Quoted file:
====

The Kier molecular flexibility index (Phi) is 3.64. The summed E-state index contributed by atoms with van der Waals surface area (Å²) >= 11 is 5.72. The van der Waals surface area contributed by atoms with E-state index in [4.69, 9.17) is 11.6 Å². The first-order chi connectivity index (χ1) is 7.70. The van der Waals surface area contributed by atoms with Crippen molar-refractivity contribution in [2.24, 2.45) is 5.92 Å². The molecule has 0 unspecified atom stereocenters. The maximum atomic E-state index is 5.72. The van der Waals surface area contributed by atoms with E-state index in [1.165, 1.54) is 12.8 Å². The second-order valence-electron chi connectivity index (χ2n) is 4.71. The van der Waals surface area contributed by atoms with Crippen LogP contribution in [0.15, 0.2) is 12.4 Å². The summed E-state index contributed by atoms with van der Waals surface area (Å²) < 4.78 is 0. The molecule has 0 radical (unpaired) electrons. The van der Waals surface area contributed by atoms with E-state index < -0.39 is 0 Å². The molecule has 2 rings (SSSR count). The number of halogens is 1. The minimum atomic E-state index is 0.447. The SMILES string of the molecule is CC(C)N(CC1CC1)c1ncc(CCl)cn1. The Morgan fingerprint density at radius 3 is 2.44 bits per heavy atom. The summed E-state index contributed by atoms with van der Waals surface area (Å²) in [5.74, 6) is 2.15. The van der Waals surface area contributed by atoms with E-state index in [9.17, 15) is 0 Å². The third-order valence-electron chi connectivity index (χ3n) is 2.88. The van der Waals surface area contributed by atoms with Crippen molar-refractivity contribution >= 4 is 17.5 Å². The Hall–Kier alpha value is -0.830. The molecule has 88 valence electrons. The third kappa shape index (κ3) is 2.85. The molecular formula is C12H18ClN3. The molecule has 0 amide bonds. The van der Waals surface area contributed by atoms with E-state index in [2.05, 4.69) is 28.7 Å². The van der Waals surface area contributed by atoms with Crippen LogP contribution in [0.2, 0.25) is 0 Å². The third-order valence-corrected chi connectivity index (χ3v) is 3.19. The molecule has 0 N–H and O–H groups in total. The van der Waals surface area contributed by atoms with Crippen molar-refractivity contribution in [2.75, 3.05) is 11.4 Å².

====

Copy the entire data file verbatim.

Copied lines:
The Kier molecular flexibility index (Phi) is 3.64. The summed E-state index contributed by atoms with van der Waals surface area (Å²) >= 11 is 5.72. The van der Waals surface area contributed by atoms with E-state index in [4.69, 9.17) is 11.6 Å². The first-order chi connectivity index (χ1) is 7.70. The van der Waals surface area contributed by atoms with Crippen molar-refractivity contribution in [2.24, 2.45) is 5.92 Å². The molecule has 0 unspecified atom stereocenters. The maximum atomic E-state index is 5.72. The van der Waals surface area contributed by atoms with E-state index in [1.165, 1.54) is 12.8 Å². The second-order valence-electron chi connectivity index (χ2n) is 4.71. The van der Waals surface area contributed by atoms with Crippen LogP contribution in [0.15, 0.2) is 12.4 Å². The summed E-state index contributed by atoms with van der Waals surface area (Å²) < 4.78 is 0. The molecule has 0 radical (unpaired) electrons. The van der Waals surface area contributed by atoms with E-state index < -0.39 is 0 Å². The molecule has 2 rings (SSSR count). The number of halogens is 1. The minimum atomic E-state index is 0.447. The SMILES string of the molecule is CC(C)N(CC1CC1)c1ncc(CCl)cn1. The Morgan fingerprint density at radius 3 is 2.44 bits per heavy atom. The summed E-state index contributed by atoms with van der Waals surface area (Å²) in [5.74, 6) is 2.15. The van der Waals surface area contributed by atoms with E-state index in [9.17, 15) is 0 Å². The third-order valence-electron chi connectivity index (χ3n) is 2.88. The van der Waals surface area contributed by atoms with Crippen molar-refractivity contribution >= 4 is 17.5 Å². The Hall–Kier alpha value is -0.830. The molecule has 88 valence electrons. The third kappa shape index (κ3) is 2.85. The molecular formula is C12H18ClN3. The molecule has 0 amide bonds. The van der Waals surface area contributed by atoms with E-state index in [2.05, 4.69) is 28.7 Å². The van der Waals surface area contributed by atoms with Crippen LogP contribution in [0.2, 0.25) is 0 Å². The third-order valence-corrected chi connectivity index (χ3v) is 3.19. The molecule has 0 N–H and O–H groups in total. The van der Waals surface area contributed by atoms with Crippen molar-refractivity contribution in [2.75, 3.05) is 11.4 Å².